renegade


From The Collaborative International Dictionary of English v.0.48:

Renegade \Ren"e*gade\ (r?n"?-g?d), n. [Sp. renegado, LL.
   renegatus, fr. renegare to deny; L. pref. re- re- + negare to
   deny. See Negation, and cf. Runagate.]
   One faithless to principle or party. Specifically:
   (a) An apostate from Christianity or from any form of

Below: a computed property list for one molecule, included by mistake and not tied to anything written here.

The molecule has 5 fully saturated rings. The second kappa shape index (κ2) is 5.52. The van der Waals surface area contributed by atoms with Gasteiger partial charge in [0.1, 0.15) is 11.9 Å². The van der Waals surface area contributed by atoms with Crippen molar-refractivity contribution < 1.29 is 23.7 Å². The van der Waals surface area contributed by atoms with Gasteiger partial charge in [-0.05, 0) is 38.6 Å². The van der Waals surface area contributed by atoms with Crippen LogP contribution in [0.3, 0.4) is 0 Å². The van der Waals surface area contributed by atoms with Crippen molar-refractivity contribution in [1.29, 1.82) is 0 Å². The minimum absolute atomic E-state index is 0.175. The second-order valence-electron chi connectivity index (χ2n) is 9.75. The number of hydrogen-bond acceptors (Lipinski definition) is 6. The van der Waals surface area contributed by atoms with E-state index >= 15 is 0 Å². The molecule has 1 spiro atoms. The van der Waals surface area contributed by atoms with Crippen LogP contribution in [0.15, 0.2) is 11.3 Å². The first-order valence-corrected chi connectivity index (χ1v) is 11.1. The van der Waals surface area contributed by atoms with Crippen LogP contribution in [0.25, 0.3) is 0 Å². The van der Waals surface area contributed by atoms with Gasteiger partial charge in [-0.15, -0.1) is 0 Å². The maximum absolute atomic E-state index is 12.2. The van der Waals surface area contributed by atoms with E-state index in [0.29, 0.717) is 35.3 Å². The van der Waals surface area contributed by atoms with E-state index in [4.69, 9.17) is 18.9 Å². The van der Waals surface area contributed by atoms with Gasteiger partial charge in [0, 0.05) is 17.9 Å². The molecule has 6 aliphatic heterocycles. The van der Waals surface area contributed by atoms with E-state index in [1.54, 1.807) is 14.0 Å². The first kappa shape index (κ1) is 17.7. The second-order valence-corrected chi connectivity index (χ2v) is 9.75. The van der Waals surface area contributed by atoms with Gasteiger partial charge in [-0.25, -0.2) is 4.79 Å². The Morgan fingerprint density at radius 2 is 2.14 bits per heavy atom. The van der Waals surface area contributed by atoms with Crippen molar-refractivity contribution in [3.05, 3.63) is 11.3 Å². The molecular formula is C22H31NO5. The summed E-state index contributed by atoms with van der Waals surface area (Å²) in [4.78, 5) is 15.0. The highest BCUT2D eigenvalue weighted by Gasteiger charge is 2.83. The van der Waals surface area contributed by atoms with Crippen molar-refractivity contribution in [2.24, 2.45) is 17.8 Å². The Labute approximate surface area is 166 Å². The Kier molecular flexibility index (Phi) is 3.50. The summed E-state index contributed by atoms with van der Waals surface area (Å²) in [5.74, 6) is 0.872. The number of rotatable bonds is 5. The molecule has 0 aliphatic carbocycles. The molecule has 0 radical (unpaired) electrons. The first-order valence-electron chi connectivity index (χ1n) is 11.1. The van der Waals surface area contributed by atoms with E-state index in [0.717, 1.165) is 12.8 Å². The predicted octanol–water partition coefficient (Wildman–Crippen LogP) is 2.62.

religious faith.
       [1913 Webster]

             James justly regarded these renegades as the most
             serviceable tools that he could employ. --Macaulay.
       [1913 Webster]
   (b) One who deserts from a military or naval post; a
       deserter. --Arbuthnot.
   (c) A common vagabond; a worthless or wicked fellow.
       [1913 Webster]
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